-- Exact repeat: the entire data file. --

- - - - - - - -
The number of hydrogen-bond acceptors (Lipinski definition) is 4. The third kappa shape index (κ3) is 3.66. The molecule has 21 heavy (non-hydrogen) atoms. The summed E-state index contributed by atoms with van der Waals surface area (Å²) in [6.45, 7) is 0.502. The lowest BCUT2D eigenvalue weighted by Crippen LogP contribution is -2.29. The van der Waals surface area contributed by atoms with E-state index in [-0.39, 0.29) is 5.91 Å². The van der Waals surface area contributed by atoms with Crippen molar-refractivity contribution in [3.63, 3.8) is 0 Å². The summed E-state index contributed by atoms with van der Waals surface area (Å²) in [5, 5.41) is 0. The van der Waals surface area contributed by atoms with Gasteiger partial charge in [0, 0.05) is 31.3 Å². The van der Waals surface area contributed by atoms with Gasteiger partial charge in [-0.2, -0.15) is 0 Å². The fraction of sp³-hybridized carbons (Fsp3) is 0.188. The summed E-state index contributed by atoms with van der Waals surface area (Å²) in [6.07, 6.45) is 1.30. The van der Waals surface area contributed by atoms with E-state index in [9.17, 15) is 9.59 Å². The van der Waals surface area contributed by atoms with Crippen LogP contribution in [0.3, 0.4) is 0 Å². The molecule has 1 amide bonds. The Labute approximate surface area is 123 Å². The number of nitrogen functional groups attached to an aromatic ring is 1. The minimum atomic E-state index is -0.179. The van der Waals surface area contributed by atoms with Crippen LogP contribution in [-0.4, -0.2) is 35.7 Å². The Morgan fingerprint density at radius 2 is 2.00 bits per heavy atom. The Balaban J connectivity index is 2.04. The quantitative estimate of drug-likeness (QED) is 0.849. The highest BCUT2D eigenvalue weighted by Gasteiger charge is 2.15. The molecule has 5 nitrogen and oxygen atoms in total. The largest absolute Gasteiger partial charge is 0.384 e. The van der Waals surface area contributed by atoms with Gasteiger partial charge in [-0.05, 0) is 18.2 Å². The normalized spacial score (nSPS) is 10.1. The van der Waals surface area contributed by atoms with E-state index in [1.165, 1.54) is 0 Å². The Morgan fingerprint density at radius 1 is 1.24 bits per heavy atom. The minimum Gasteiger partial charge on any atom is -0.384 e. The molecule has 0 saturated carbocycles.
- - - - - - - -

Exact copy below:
The number of hydrogen-bond acceptors (Lipinski definition) is 4. The third kappa shape index (κ3) is 3.66. The molecule has 21 heavy (non-hydrogen) atoms. The summed E-state index contributed by atoms with van der Waals surface area (Å²) in [6.45, 7) is 0.502. The lowest BCUT2D eigenvalue weighted by Crippen LogP contribution is -2.29. The van der Waals surface area contributed by atoms with E-state index in [-0.39, 0.29) is 5.91 Å². The van der Waals surface area contributed by atoms with Crippen molar-refractivity contribution in [3.63, 3.8) is 0 Å². The summed E-state index contributed by atoms with van der Waals surface area (Å²) in [5, 5.41) is 0. The van der Waals surface area contributed by atoms with Gasteiger partial charge in [0, 0.05) is 31.3 Å². The van der Waals surface area contributed by atoms with Gasteiger partial charge in [-0.2, -0.15) is 0 Å². The fraction of sp³-hybridized carbons (Fsp3) is 0.188. The summed E-state index contributed by atoms with van der Waals surface area (Å²) in [6.07, 6.45) is 1.30. The van der Waals surface area contributed by atoms with E-state index in [9.17, 15) is 9.59 Å². The van der Waals surface area contributed by atoms with Crippen LogP contribution in [0.3, 0.4) is 0 Å². The molecule has 1 amide bonds. The Labute approximate surface area is 123 Å². The number of nitrogen functional groups attached to an aromatic ring is 1. The minimum atomic E-state index is -0.179. The van der Waals surface area contributed by atoms with Crippen LogP contribution in [-0.4, -0.2) is 35.7 Å². The Morgan fingerprint density at radius 2 is 2.00 bits per heavy atom. The Balaban J connectivity index is 2.04. The quantitative estimate of drug-likeness (QED) is 0.849. The highest BCUT2D eigenvalue weighted by Gasteiger charge is 2.15. The molecule has 5 nitrogen and oxygen atoms in total. The largest absolute Gasteiger partial charge is 0.384 e. The van der Waals surface area contributed by atoms with Gasteiger partial charge in [-0.05, 0) is 18.2 Å². The normalized spacial score (nSPS) is 10.1. The van der Waals surface area contributed by atoms with E-state index in [1.165, 1.54) is 0 Å². The Morgan fingerprint density at radius 1 is 1.24 bits per heavy atom. The minimum Gasteiger partial charge on any atom is -0.384 e. The molecule has 0 saturated carbocycles.